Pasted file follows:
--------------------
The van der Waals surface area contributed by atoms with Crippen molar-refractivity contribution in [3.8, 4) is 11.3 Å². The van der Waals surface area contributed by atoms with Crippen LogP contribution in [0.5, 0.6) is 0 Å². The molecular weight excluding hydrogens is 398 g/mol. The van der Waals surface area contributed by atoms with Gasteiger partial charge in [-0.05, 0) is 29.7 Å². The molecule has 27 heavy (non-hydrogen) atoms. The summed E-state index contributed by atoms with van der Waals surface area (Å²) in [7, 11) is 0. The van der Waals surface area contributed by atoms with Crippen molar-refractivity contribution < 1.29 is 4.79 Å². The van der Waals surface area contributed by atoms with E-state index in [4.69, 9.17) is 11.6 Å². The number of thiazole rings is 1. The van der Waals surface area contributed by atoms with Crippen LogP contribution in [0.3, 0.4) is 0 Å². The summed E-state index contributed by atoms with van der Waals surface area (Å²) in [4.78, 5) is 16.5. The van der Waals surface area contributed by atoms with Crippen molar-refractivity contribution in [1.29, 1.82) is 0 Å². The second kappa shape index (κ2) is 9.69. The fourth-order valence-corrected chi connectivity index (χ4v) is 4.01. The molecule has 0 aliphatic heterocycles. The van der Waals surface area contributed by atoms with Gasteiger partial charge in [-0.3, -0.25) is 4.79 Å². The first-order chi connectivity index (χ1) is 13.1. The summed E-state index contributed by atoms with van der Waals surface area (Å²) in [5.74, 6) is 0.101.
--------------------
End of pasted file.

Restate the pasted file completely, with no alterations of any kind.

The van der Waals surface area contributed by atoms with Crippen molar-refractivity contribution in [3.8, 4) is 11.3 Å². The van der Waals surface area contributed by atoms with Crippen LogP contribution in [0.5, 0.6) is 0 Å². The molecular weight excluding hydrogens is 398 g/mol. The van der Waals surface area contributed by atoms with Gasteiger partial charge in [-0.05, 0) is 29.7 Å². The molecule has 27 heavy (non-hydrogen) atoms. The summed E-state index contributed by atoms with van der Waals surface area (Å²) in [7, 11) is 0. The van der Waals surface area contributed by atoms with Crippen molar-refractivity contribution < 1.29 is 4.79 Å². The van der Waals surface area contributed by atoms with E-state index in [4.69, 9.17) is 11.6 Å². The number of thiazole rings is 1. The van der Waals surface area contributed by atoms with Crippen LogP contribution in [0.3, 0.4) is 0 Å². The summed E-state index contributed by atoms with van der Waals surface area (Å²) in [4.78, 5) is 16.5. The van der Waals surface area contributed by atoms with Crippen molar-refractivity contribution in [1.29, 1.82) is 0 Å². The second kappa shape index (κ2) is 9.69. The fourth-order valence-corrected chi connectivity index (χ4v) is 4.01. The molecule has 0 aliphatic heterocycles. The van der Waals surface area contributed by atoms with Gasteiger partial charge in [-0.3, -0.25) is 4.79 Å². The first-order chi connectivity index (χ1) is 13.1. The summed E-state index contributed by atoms with van der Waals surface area (Å²) in [5.74, 6) is 0.101.